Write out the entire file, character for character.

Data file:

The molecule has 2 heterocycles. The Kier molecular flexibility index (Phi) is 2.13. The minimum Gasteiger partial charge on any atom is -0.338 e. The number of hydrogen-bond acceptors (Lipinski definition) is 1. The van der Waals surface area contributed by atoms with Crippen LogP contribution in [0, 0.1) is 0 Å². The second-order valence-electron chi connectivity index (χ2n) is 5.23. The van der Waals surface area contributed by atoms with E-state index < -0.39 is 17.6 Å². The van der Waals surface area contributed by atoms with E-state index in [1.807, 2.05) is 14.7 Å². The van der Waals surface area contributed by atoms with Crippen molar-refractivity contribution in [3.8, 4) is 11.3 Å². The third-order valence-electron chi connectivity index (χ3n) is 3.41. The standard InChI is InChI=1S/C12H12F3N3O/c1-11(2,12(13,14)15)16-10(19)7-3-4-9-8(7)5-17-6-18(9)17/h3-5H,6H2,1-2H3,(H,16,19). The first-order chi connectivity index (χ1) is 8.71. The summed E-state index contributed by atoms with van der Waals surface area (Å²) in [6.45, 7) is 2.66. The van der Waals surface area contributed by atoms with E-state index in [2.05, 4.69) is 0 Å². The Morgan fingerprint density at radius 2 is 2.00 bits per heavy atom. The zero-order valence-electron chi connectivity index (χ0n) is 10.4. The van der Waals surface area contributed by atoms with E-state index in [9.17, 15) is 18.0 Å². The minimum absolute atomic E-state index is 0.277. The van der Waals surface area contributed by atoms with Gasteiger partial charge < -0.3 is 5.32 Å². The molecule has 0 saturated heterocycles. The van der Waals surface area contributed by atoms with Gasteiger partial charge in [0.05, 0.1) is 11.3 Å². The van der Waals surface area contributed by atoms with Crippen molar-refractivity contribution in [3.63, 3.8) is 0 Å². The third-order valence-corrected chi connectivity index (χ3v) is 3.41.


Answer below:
The molecule has 2 heterocycles. The Kier molecular flexibility index (Phi) is 2.13. The minimum Gasteiger partial charge on any atom is -0.338 e. The number of hydrogen-bond acceptors (Lipinski definition) is 1. The van der Waals surface area contributed by atoms with Crippen LogP contribution in [0, 0.1) is 0 Å². The second-order valence-electron chi connectivity index (χ2n) is 5.23. The van der Waals surface area contributed by atoms with E-state index < -0.39 is 17.6 Å². The van der Waals surface area contributed by atoms with E-state index in [1.807, 2.05) is 14.7 Å². The van der Waals surface area contributed by atoms with Crippen molar-refractivity contribution in [3.8, 4) is 11.3 Å². The third-order valence-electron chi connectivity index (χ3n) is 3.41. The standard InChI is InChI=1S/C12H12F3N3O/c1-11(2,12(13,14)15)16-10(19)7-3-4-9-8(7)5-17-6-18(9)17/h3-5H,6H2,1-2H3,(H,16,19). The first-order chi connectivity index (χ1) is 8.71. The summed E-state index contributed by atoms with van der Waals surface area (Å²) in [6.45, 7) is 2.66. The van der Waals surface area contributed by atoms with E-state index in [2.05, 4.69) is 0 Å². The Morgan fingerprint density at radius 2 is 2.00 bits per heavy atom. The zero-order valence-electron chi connectivity index (χ0n) is 10.4. The van der Waals surface area contributed by atoms with E-state index in [9.17, 15) is 18.0 Å². The minimum absolute atomic E-state index is 0.277. The van der Waals surface area contributed by atoms with Gasteiger partial charge < -0.3 is 5.32 Å². The molecule has 0 saturated heterocycles. The van der Waals surface area contributed by atoms with Gasteiger partial charge in [0.05, 0.1) is 11.3 Å². The van der Waals surface area contributed by atoms with Crippen molar-refractivity contribution in [3.63, 3.8) is 0 Å². The third-order valence-corrected chi connectivity index (χ3v) is 3.41.